The Japan Atomic Energy Agency (JAEA) said on 3 June it had obtained the permission by the Nuclear Regulation Authority (NRA) for changes to the 30MWt High Temperature Engineering Test Reactor (HTTR) in conformity to the new regulatory requirements. This is the first time a restart permission has been granted for a gas-cooled reactor in Japan.
JAEA said that by employing a high-temperature-resistant and large-heat-capacity graphite core, the high-temperature gas-cooled reactor (HTGR) enables inherent safety characteristic of slow and limited temperature transient without fuel damage (core meltdown) even in a loss of coolant accident. “The safety review by NRA against the New Regulatory Requirements has confirmed that no fuel damage would occur even in the event of a beyond design basis accident such as multiple losses of reactor shutdown functions,” the Agency noted.
The success of having obtained the permission is expected to help the ongoing effort of JAEA in developing an international safety standard that is based on the safety characteristics of the HTGR. Such a standard is also important for HTGR commercialisation. The success is also expected to help strengthen the international competitiveness of Japan`s HTGR technology, JAEA said.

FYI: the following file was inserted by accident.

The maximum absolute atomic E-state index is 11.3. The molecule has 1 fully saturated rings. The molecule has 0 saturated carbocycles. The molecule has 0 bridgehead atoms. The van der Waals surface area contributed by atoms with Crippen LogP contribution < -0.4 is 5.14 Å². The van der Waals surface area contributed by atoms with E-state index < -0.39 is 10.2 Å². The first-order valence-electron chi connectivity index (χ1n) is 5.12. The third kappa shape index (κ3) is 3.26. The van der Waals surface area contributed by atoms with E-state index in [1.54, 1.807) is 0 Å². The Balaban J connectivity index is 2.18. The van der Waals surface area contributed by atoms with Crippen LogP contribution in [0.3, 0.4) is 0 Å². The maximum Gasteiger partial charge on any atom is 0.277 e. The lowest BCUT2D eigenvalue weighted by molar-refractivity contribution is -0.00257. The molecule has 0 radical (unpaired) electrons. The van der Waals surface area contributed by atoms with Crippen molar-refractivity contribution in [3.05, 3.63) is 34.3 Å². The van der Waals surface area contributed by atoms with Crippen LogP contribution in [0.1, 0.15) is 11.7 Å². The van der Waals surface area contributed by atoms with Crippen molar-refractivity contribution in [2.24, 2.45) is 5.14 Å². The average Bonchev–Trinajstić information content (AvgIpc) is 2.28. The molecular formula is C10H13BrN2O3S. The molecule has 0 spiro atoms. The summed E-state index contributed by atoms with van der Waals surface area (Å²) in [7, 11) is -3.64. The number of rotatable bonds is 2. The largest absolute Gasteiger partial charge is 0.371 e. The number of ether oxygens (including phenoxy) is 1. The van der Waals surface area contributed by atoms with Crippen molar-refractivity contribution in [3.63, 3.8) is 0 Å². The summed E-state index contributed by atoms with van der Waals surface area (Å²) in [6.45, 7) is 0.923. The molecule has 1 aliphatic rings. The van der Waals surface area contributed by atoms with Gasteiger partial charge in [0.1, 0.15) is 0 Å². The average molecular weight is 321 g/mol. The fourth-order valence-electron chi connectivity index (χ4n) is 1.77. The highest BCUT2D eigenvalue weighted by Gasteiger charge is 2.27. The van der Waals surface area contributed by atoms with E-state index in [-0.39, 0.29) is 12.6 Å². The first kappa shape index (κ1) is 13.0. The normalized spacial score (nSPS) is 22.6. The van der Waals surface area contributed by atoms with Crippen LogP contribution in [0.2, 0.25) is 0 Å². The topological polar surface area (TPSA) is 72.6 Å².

Following the restart of HTTR, a number of activities are planned to be carried out including:
- the safety demonstration tests in the OECD/NEA LOFC project
- discussion on technology demonstration tests of the heat utilisation system consisting of a helium gas turbine and hydrogen production facilities to be connected to the HTTR, operation test of fuel performance
- international cooperation and human-resource development utilising the HTTR.
Further deepening of research cooperation with Poland where HTGR development is being undertaken is also expected, JAEA said.
“To aim to restart the HTTR early while taking countermeasures against the new coronavirus infection, the refurbishments to the HTTR as mandated by the permission of changes to reactor installation will be steadily carried out, including installation of countermeasure systems against internal and external fires and installation of diverse radiation monitoring systems, and so on,” JAEA concluded.
Japan's High Temperature Engineering Test Reactor (Photo: JAEA)